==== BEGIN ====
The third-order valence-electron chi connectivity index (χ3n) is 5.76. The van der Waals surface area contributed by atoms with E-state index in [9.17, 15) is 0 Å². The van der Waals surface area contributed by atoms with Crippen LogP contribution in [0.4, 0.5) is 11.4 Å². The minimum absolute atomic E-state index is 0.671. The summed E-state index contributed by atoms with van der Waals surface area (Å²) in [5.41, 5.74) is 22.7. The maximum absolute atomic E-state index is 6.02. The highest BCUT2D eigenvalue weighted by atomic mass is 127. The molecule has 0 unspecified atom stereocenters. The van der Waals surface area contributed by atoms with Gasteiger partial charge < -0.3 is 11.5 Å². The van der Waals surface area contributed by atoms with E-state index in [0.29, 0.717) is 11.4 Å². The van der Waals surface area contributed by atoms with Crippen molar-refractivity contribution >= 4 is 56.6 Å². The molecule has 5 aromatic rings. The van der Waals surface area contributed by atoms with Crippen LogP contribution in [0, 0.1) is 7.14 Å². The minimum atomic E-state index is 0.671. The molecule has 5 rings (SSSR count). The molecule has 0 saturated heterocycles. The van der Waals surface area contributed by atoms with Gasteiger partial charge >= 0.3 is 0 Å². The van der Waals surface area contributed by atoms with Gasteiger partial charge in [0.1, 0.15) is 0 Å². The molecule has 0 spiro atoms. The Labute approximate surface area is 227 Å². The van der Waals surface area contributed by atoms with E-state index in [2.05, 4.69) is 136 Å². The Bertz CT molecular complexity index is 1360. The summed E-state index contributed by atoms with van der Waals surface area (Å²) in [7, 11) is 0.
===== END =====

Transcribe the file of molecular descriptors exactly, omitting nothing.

The third-order valence-electron chi connectivity index (χ3n) is 5.76. The van der Waals surface area contributed by atoms with E-state index in [9.17, 15) is 0 Å². The van der Waals surface area contributed by atoms with Crippen LogP contribution in [0.4, 0.5) is 11.4 Å². The minimum absolute atomic E-state index is 0.671. The summed E-state index contributed by atoms with van der Waals surface area (Å²) in [5.41, 5.74) is 22.7. The maximum absolute atomic E-state index is 6.02. The highest BCUT2D eigenvalue weighted by atomic mass is 127. The molecule has 0 unspecified atom stereocenters. The van der Waals surface area contributed by atoms with Gasteiger partial charge < -0.3 is 11.5 Å². The van der Waals surface area contributed by atoms with E-state index in [0.29, 0.717) is 11.4 Å². The van der Waals surface area contributed by atoms with Crippen molar-refractivity contribution >= 4 is 56.6 Å². The molecule has 5 aromatic rings. The van der Waals surface area contributed by atoms with Crippen LogP contribution in [0, 0.1) is 7.14 Å². The minimum atomic E-state index is 0.671. The molecule has 5 rings (SSSR count). The molecule has 0 saturated heterocycles. The van der Waals surface area contributed by atoms with Gasteiger partial charge >= 0.3 is 0 Å². The van der Waals surface area contributed by atoms with Gasteiger partial charge in [0.1, 0.15) is 0 Å². The molecule has 0 spiro atoms. The Labute approximate surface area is 227 Å². The van der Waals surface area contributed by atoms with E-state index in [2.05, 4.69) is 136 Å². The Bertz CT molecular complexity index is 1360. The summed E-state index contributed by atoms with van der Waals surface area (Å²) in [7, 11) is 0.